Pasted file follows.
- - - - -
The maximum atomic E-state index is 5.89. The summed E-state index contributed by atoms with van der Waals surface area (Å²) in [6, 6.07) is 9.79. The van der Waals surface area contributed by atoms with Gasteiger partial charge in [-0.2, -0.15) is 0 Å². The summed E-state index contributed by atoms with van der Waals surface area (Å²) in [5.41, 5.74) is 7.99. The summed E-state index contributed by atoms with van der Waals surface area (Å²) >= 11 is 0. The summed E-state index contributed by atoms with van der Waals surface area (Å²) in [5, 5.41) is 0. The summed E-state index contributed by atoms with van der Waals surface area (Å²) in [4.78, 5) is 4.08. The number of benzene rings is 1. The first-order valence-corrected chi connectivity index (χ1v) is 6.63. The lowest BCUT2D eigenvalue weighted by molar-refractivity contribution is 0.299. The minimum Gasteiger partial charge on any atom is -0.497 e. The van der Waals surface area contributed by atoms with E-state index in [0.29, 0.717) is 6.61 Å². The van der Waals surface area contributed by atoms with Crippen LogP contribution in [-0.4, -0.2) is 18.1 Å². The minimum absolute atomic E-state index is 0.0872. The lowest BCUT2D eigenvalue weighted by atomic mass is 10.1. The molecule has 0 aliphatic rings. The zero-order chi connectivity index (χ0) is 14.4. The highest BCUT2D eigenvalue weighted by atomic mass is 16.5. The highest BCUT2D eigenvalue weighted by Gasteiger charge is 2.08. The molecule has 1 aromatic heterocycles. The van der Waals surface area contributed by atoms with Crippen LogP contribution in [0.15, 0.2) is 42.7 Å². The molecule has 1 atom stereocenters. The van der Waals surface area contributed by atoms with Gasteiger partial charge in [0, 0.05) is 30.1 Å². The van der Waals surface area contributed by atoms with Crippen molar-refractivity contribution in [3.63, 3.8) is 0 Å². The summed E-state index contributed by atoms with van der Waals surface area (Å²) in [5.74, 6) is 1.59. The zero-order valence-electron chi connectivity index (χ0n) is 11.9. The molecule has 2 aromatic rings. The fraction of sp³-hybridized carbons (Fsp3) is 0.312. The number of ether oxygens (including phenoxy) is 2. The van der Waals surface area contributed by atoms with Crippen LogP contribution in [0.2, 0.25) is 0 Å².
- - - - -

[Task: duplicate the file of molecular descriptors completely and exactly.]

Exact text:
The maximum atomic E-state index is 5.89. The summed E-state index contributed by atoms with van der Waals surface area (Å²) in [6, 6.07) is 9.79. The van der Waals surface area contributed by atoms with Gasteiger partial charge in [-0.2, -0.15) is 0 Å². The summed E-state index contributed by atoms with van der Waals surface area (Å²) in [5.41, 5.74) is 7.99. The summed E-state index contributed by atoms with van der Waals surface area (Å²) >= 11 is 0. The summed E-state index contributed by atoms with van der Waals surface area (Å²) in [5, 5.41) is 0. The summed E-state index contributed by atoms with van der Waals surface area (Å²) in [4.78, 5) is 4.08. The number of benzene rings is 1. The first-order valence-corrected chi connectivity index (χ1v) is 6.63. The lowest BCUT2D eigenvalue weighted by molar-refractivity contribution is 0.299. The minimum Gasteiger partial charge on any atom is -0.497 e. The van der Waals surface area contributed by atoms with E-state index in [0.29, 0.717) is 6.61 Å². The van der Waals surface area contributed by atoms with Crippen LogP contribution in [-0.4, -0.2) is 18.1 Å². The minimum absolute atomic E-state index is 0.0872. The lowest BCUT2D eigenvalue weighted by atomic mass is 10.1. The molecule has 0 aliphatic rings. The zero-order chi connectivity index (χ0) is 14.4. The highest BCUT2D eigenvalue weighted by atomic mass is 16.5. The highest BCUT2D eigenvalue weighted by Gasteiger charge is 2.08. The molecule has 1 aromatic heterocycles. The van der Waals surface area contributed by atoms with Crippen LogP contribution in [0.15, 0.2) is 42.7 Å². The molecule has 1 atom stereocenters. The van der Waals surface area contributed by atoms with Gasteiger partial charge in [0, 0.05) is 30.1 Å². The van der Waals surface area contributed by atoms with Crippen molar-refractivity contribution in [3.63, 3.8) is 0 Å². The summed E-state index contributed by atoms with van der Waals surface area (Å²) in [5.74, 6) is 1.59. The zero-order valence-electron chi connectivity index (χ0n) is 11.9. The molecule has 2 aromatic rings. The fraction of sp³-hybridized carbons (Fsp3) is 0.312. The number of ether oxygens (including phenoxy) is 2. The van der Waals surface area contributed by atoms with Crippen LogP contribution in [0.2, 0.25) is 0 Å².